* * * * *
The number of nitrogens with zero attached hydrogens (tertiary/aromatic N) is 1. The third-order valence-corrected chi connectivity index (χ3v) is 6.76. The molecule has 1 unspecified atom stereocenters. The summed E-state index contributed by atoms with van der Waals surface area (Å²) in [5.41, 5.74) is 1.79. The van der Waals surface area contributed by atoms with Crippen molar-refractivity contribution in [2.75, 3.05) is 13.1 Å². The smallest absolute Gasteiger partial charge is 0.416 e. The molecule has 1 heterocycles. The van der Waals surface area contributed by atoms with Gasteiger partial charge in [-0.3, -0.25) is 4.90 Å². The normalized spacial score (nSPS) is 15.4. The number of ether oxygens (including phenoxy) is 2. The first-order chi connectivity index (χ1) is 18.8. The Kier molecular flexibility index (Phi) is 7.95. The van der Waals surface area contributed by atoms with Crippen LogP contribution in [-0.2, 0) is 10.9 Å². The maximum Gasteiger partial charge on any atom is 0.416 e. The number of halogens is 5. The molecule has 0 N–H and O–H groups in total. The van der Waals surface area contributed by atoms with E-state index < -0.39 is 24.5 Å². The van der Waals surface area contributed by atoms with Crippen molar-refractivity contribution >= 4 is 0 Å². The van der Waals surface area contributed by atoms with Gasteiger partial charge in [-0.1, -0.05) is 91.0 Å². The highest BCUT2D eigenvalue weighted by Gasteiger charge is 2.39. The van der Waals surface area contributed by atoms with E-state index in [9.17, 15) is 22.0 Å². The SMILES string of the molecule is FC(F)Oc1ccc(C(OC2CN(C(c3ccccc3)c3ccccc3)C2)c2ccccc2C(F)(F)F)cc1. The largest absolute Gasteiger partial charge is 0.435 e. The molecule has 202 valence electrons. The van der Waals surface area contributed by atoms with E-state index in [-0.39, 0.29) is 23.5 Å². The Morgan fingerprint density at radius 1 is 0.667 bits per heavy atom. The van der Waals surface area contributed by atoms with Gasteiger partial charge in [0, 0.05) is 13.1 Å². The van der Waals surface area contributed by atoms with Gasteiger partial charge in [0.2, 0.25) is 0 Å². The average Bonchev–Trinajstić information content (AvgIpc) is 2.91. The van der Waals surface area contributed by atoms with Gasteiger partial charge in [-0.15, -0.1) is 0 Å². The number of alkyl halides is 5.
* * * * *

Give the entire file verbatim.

The number of nitrogens with zero attached hydrogens (tertiary/aromatic N) is 1. The third-order valence-corrected chi connectivity index (χ3v) is 6.76. The molecule has 1 unspecified atom stereocenters. The summed E-state index contributed by atoms with van der Waals surface area (Å²) in [5.41, 5.74) is 1.79. The van der Waals surface area contributed by atoms with Crippen molar-refractivity contribution in [2.75, 3.05) is 13.1 Å². The smallest absolute Gasteiger partial charge is 0.416 e. The molecule has 1 heterocycles. The van der Waals surface area contributed by atoms with Gasteiger partial charge in [-0.3, -0.25) is 4.90 Å². The normalized spacial score (nSPS) is 15.4. The number of ether oxygens (including phenoxy) is 2. The first-order chi connectivity index (χ1) is 18.8. The Kier molecular flexibility index (Phi) is 7.95. The van der Waals surface area contributed by atoms with Crippen LogP contribution in [-0.2, 0) is 10.9 Å². The maximum Gasteiger partial charge on any atom is 0.416 e. The number of halogens is 5. The molecule has 0 N–H and O–H groups in total. The van der Waals surface area contributed by atoms with E-state index < -0.39 is 24.5 Å². The van der Waals surface area contributed by atoms with Crippen molar-refractivity contribution >= 4 is 0 Å². The van der Waals surface area contributed by atoms with Gasteiger partial charge in [-0.1, -0.05) is 91.0 Å². The highest BCUT2D eigenvalue weighted by Gasteiger charge is 2.39. The van der Waals surface area contributed by atoms with E-state index in [9.17, 15) is 22.0 Å². The SMILES string of the molecule is FC(F)Oc1ccc(C(OC2CN(C(c3ccccc3)c3ccccc3)C2)c2ccccc2C(F)(F)F)cc1. The largest absolute Gasteiger partial charge is 0.435 e. The molecule has 202 valence electrons. The van der Waals surface area contributed by atoms with E-state index in [-0.39, 0.29) is 23.5 Å². The Morgan fingerprint density at radius 1 is 0.667 bits per heavy atom. The van der Waals surface area contributed by atoms with Gasteiger partial charge in [0, 0.05) is 13.1 Å². The van der Waals surface area contributed by atoms with Gasteiger partial charge in [0.2, 0.25) is 0 Å². The average Bonchev–Trinajstić information content (AvgIpc) is 2.91. The van der Waals surface area contributed by atoms with Gasteiger partial charge in [-0.15, -0.1) is 0 Å². The number of alkyl halides is 5.